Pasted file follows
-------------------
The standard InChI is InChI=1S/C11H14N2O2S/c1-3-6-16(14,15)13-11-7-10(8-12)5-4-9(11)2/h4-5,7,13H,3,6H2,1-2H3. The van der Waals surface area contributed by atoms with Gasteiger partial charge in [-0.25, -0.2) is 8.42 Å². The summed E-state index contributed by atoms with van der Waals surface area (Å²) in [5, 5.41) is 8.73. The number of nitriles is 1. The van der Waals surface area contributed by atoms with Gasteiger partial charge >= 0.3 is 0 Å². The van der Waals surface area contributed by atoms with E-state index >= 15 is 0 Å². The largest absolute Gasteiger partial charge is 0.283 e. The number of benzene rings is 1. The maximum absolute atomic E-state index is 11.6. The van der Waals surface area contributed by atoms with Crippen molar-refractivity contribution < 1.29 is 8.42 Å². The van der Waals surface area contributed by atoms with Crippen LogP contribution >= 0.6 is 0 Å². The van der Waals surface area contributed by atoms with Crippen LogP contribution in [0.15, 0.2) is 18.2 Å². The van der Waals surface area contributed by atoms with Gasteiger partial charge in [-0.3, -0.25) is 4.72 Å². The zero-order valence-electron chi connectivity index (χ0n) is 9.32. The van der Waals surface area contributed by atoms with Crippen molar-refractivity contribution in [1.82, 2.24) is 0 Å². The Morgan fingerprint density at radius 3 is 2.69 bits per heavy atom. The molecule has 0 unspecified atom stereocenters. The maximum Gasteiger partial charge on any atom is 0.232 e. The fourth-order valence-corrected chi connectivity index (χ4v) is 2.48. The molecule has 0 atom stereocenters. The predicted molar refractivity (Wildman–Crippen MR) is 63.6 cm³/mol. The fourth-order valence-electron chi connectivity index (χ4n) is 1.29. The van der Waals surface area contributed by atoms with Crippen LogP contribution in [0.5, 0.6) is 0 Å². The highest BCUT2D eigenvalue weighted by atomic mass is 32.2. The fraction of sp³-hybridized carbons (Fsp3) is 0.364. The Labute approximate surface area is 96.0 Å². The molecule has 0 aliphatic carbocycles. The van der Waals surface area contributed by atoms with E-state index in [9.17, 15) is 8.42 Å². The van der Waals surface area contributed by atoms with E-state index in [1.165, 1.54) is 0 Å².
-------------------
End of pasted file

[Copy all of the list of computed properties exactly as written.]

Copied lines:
The standard InChI is InChI=1S/C11H14N2O2S/c1-3-6-16(14,15)13-11-7-10(8-12)5-4-9(11)2/h4-5,7,13H,3,6H2,1-2H3. The van der Waals surface area contributed by atoms with Gasteiger partial charge in [-0.25, -0.2) is 8.42 Å². The summed E-state index contributed by atoms with van der Waals surface area (Å²) in [5, 5.41) is 8.73. The number of nitriles is 1. The van der Waals surface area contributed by atoms with Gasteiger partial charge >= 0.3 is 0 Å². The van der Waals surface area contributed by atoms with E-state index >= 15 is 0 Å². The largest absolute Gasteiger partial charge is 0.283 e. The number of benzene rings is 1. The maximum absolute atomic E-state index is 11.6. The van der Waals surface area contributed by atoms with Crippen molar-refractivity contribution < 1.29 is 8.42 Å². The van der Waals surface area contributed by atoms with Crippen LogP contribution >= 0.6 is 0 Å². The van der Waals surface area contributed by atoms with Crippen LogP contribution in [0.15, 0.2) is 18.2 Å². The van der Waals surface area contributed by atoms with Gasteiger partial charge in [-0.3, -0.25) is 4.72 Å². The zero-order valence-electron chi connectivity index (χ0n) is 9.32. The van der Waals surface area contributed by atoms with Crippen molar-refractivity contribution in [1.82, 2.24) is 0 Å². The Morgan fingerprint density at radius 3 is 2.69 bits per heavy atom. The molecule has 0 unspecified atom stereocenters. The maximum Gasteiger partial charge on any atom is 0.232 e. The fourth-order valence-corrected chi connectivity index (χ4v) is 2.48. The molecule has 0 atom stereocenters. The predicted molar refractivity (Wildman–Crippen MR) is 63.6 cm³/mol. The fourth-order valence-electron chi connectivity index (χ4n) is 1.29. The van der Waals surface area contributed by atoms with Crippen LogP contribution in [0.5, 0.6) is 0 Å². The highest BCUT2D eigenvalue weighted by atomic mass is 32.2. The fraction of sp³-hybridized carbons (Fsp3) is 0.364. The Labute approximate surface area is 96.0 Å². The molecule has 0 aliphatic carbocycles. The van der Waals surface area contributed by atoms with E-state index in [9.17, 15) is 8.42 Å². The van der Waals surface area contributed by atoms with E-state index in [1.165, 1.54) is 0 Å².